Sunday, December 11, 2005

Reheating the Leftovers

I always appreciate nicely designed, well-executed studies that address a common problem in a sensible manner. Such is the case with a report in this month's Journal of the American College of Surgeons (subscription required, but abstract available). It comes from Turkey (hardly a major contributor to American surgical literature), and is the lead article this month --- "Use of Resterilized Polypropylene Mesh in Inguinal Hernia Repair: A Prospective, Randomized Study," by Asim Cingi, M.D., et al.

The article addresses the resterilization of polypropylene mesh, such as when only a portion of a larger sheet of mesh needs to be used for a given operation. The authors initially evaluated mesh that was manually manipulated, divided into smaller pieces, and resterilized. Sort of like reheating leftovers.Subsequent cultures proved to be negative, and tensile strength was only minimally altered. They then embarked on a double-blinded, randomized study, placing either "virgin" or divided and resterilized polypropylene mesh in patients undergoing first-time inguinal hernia repair. No differences were noted in either group (total 184 patients) with a median follow-up of two years.

OK, so what's the big deal? Actually, we're talking about a significant amount of cash, particularly in poor countries. Inguinal hernias are extremely common, and it has been very well-established that the recurrence rate for non-mesh repairs is unacceptably high (in adults), leading to lost work and productivity.....an even bigger problem in poor countries. If larger sheets of mesh can be "tailored" to be used in several operations, the costs to the health system in developing countries will be significantly lower. This might allow increased mesh use in those regions, lowering recurrence rates to about 2%. As my daughter would say, "cool beans."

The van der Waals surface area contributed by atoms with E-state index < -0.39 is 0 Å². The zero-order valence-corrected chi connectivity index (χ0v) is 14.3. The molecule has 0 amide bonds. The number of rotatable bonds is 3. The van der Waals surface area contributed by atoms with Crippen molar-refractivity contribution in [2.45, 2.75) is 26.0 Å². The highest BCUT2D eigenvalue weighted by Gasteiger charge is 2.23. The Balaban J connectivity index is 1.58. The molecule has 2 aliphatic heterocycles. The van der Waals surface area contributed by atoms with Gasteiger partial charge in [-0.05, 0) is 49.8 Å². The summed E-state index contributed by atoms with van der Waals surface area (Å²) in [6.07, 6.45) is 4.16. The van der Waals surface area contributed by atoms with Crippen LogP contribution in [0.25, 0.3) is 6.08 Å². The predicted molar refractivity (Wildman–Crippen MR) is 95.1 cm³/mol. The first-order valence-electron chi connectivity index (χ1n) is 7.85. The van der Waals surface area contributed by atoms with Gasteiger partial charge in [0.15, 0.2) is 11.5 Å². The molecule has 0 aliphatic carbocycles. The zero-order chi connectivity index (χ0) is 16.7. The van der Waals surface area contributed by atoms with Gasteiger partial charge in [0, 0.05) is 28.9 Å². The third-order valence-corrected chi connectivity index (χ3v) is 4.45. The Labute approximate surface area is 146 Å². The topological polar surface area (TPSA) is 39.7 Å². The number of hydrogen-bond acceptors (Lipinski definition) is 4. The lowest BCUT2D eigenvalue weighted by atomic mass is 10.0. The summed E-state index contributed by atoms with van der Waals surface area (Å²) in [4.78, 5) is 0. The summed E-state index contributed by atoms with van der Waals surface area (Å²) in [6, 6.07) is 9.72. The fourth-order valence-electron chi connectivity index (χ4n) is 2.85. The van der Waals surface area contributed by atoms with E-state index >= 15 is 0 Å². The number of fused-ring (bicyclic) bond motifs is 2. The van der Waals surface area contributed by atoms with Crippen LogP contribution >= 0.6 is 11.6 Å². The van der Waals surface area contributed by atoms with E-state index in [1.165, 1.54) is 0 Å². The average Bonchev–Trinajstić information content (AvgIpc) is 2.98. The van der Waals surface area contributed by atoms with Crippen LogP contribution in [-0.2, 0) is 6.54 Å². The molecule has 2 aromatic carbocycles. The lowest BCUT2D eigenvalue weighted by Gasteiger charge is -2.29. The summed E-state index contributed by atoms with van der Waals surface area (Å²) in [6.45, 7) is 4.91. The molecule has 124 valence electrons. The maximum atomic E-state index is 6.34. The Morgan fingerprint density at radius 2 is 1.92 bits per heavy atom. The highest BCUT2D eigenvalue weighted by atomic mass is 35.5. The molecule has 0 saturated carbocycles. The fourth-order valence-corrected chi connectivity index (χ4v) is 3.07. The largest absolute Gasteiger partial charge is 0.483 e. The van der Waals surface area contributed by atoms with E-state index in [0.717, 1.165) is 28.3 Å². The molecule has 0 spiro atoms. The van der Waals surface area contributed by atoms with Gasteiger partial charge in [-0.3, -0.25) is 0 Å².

What about here in the good old USA? Actually, this was done routinely back in the dark ages (when I was but a wee intern), but was subsequently abandoned, primarily over theoretical concerns with HIV infection. I would love to see a much larger similar study done here, with standardization of how the mesh is handled and sterilized, potentially to include resterilization of large sheets that are cut to size on the "back table." The specter of prion disease is also one that would have to be dealt with. I suspect the results would be similar; I also suspect that study will never be done here, due to potential liability issues (can you imagine the consent form that your local IRB would come up with?).

Disclaimer : I'm not just the president of The Mesh Club For Men; I'm also a client! I got my mesh in 2004!